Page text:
Amazing Spiderman #700.1 (Marvel Comics) B+

Amazing Spiderman #700.1 is a reversion back to the Steve Ditko and Stan Lee’s classic comic series. It is been a year since the “superior” Spiderman murdered Peter Parker, so his homecoming is much welcomed! I was thrilled to see David Morrell as the writer on this project, not only because his novel First Blood was transformed into the blockbuster Rambo movie franchise, but for his writing for 2007’s Captain America series: Chosen, which I thoroughly enjoyed. This Spidey book entitled “Frost” and follows the emotional and physical struggles of a young man gifted with incredible abilities after a science experiment gone terribly wrong. He seems more civil-servant than flashy superhero. This has always been the draw to Spiderman. In the early days he found himself more of a policeman walking a beat than he did A-lister superhero. Klaus Johnson’s artwork only contributes to this nostalgic feel, bringing a scene of Spiderman saving a gondola off the 59th Street Bridge to life. Reading this book took me back to a simpler time when superheroes felt closer to home. This book has everything the old-school Spidey fan loves, J.J. Jameson, Aunt May and an ordinary kid given extraordinary powers.

Amazing X-Men #2 (Marvel Comics) – B-

After the revelation of the debut issue that Nightcrawler is alive… kinda, this issue shows our X-Men being sucked into heaven and hell. It was a good issue, with Iceman’s humor really stealing the show. The book reads a little slow, as Nightcrawler is constantly narrating what the pictures explain, and describe teammates like Wolverine and Storm like you’ve never heard of them before. Not a whole lot was explained story-wise, but we can guess that the team isn’t in a good place when they were transported. With Nightcrawler poised to make a move on his father, Azazel, the next issue is sure to be a little more exciting.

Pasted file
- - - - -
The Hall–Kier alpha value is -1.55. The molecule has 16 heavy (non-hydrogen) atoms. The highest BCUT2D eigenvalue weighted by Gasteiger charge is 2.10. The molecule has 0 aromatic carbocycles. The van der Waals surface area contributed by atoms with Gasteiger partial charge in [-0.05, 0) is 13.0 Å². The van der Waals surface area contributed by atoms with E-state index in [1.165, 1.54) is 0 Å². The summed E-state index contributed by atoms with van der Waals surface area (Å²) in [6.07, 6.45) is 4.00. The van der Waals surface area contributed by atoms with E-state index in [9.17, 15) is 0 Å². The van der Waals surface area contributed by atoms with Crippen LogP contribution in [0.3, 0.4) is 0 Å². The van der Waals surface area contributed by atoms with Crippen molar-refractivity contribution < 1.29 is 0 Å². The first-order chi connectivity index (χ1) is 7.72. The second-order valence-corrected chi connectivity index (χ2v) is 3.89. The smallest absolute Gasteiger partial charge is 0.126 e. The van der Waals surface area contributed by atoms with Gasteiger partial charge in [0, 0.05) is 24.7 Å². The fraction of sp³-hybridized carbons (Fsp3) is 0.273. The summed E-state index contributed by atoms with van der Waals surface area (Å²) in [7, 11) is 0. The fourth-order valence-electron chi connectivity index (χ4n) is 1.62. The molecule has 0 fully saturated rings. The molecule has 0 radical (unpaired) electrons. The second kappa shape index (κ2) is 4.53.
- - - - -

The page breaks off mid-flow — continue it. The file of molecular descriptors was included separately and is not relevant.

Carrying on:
Batman/Superman #6 (DC Comics) – C-

All bets are off: the heroes are being controlled by videogame players (really, who wouldn’t want to do that?), the entire comic is in landscape format (really, who would want to do that?) and Batman has a freakin’ hole in his chest. What began as a well-crafted story with freakishly good art from Jae Lee has become a jumbled mess of a book. While the Toymaker angle is interesting, there’s nothing cohesive enough to call this book “good.”

Deadpool #20 (Marvel Comics) – F

Oh, good. For a second there, I was worried that the Deadpool book had standards. Silly me. After a sincere and comical story arc had finished about the Weapons X program in North Korea, they drop this trash about Deadpool shooting and blowing up inter-galactic monsters in Wakanda. In 90’s print. For no damn reason. Growing up, Deadpool had always been the mischievous, “do what I want” misunderstood merc with a mouth. With the success he has garnered in pop culture, it seems writers are literally willing to do whatever they want. It’s not cute, and I don’t even think that every die-hard Poolians (I just made that up) should give this series a shot anymore.

Green Arrow #26 (DC Comics) – B

Thanks to the CW’s Arrow, Oliver Queen and company have enjoyed some much deserved attention in the comics. Throw in tremendously talented writer Jeff Lemire and artist Andrea Sorrentino, and you have the next face of your brand. The start of the Outsiders War arc was not full of action, but full of ambiance. Arrow’s return to the island was charged with emotion as he reflects on his time there. It’s looking like this arc is gearing up to be fun and exciting.

Indestructible Hulk: Annual #1 (Marvel Comics) – B-

Ever since Tony Stark and Bruce Banner teamed up for S.H.I.E.L.D its been non stop action. Banner is motivated by a desire to repair his reputation as the world’s leading scientist and not a raging green monster, while Stark is motivated by…whatever motivates a genius, billionaire, playboy philanthropist. The pair run errands for the clandestine organization and we are thankful for it.  Indestructible, penciled by Mahmud Asrar is filled with epic battle panels with Iron-Man and Hulk. If this buddy-cop match up is one you’ve been waiting for, Indestructible Hulk won’t disappoint.

Inhumanity #1 (Marvel Comics) – B+

Every Marvel event comes with a certain level of gravity. The world, galaxy or universe is always in danger and it’s the duty of our heroes to sacrifice and blah blah blah – sound familiar? This story, though, has an awesome feel to it. Unless you read or saw the animated version of Inhumans, you would not know that Inhumans are awakened through Terrigen Mists that activate super powers in normal humans. Karnak walks readers through the story of Black Bolt and what the fall of Attilan has to do with Thanos. It’s an epic event in the Marvel U that actually deserves the description.

Marvel Knights: X-Men #2 (Marvel Comics) – B-